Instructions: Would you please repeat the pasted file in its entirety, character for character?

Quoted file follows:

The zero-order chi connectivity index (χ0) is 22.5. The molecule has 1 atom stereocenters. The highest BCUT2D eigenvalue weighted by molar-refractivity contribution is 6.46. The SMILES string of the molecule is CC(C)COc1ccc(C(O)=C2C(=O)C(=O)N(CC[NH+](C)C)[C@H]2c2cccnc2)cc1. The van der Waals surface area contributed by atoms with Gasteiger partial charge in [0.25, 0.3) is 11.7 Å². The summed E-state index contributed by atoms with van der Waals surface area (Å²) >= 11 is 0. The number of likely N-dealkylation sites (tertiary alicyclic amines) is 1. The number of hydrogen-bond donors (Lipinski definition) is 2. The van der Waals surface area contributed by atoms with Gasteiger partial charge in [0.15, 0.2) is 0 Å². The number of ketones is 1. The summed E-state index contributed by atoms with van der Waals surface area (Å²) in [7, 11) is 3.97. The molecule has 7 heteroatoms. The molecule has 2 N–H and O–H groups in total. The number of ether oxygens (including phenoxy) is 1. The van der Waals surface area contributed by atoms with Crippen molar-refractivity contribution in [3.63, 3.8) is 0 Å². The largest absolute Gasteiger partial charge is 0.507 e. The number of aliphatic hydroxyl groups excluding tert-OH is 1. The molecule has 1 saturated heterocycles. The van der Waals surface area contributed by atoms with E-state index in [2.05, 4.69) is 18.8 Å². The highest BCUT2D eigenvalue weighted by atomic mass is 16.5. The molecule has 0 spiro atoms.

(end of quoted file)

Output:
The zero-order chi connectivity index (χ0) is 22.5. The molecule has 1 atom stereocenters. The highest BCUT2D eigenvalue weighted by molar-refractivity contribution is 6.46. The SMILES string of the molecule is CC(C)COc1ccc(C(O)=C2C(=O)C(=O)N(CC[NH+](C)C)[C@H]2c2cccnc2)cc1. The van der Waals surface area contributed by atoms with Gasteiger partial charge in [0.25, 0.3) is 11.7 Å². The summed E-state index contributed by atoms with van der Waals surface area (Å²) >= 11 is 0. The number of likely N-dealkylation sites (tertiary alicyclic amines) is 1. The number of hydrogen-bond donors (Lipinski definition) is 2. The van der Waals surface area contributed by atoms with Gasteiger partial charge in [0.15, 0.2) is 0 Å². The number of ketones is 1. The summed E-state index contributed by atoms with van der Waals surface area (Å²) in [7, 11) is 3.97. The molecule has 7 heteroatoms. The molecule has 2 N–H and O–H groups in total. The number of ether oxygens (including phenoxy) is 1. The van der Waals surface area contributed by atoms with Crippen molar-refractivity contribution in [3.63, 3.8) is 0 Å². The largest absolute Gasteiger partial charge is 0.507 e. The number of aliphatic hydroxyl groups excluding tert-OH is 1. The molecule has 1 saturated heterocycles. The van der Waals surface area contributed by atoms with E-state index in [2.05, 4.69) is 18.8 Å². The highest BCUT2D eigenvalue weighted by atomic mass is 16.5. The molecule has 0 spiro atoms.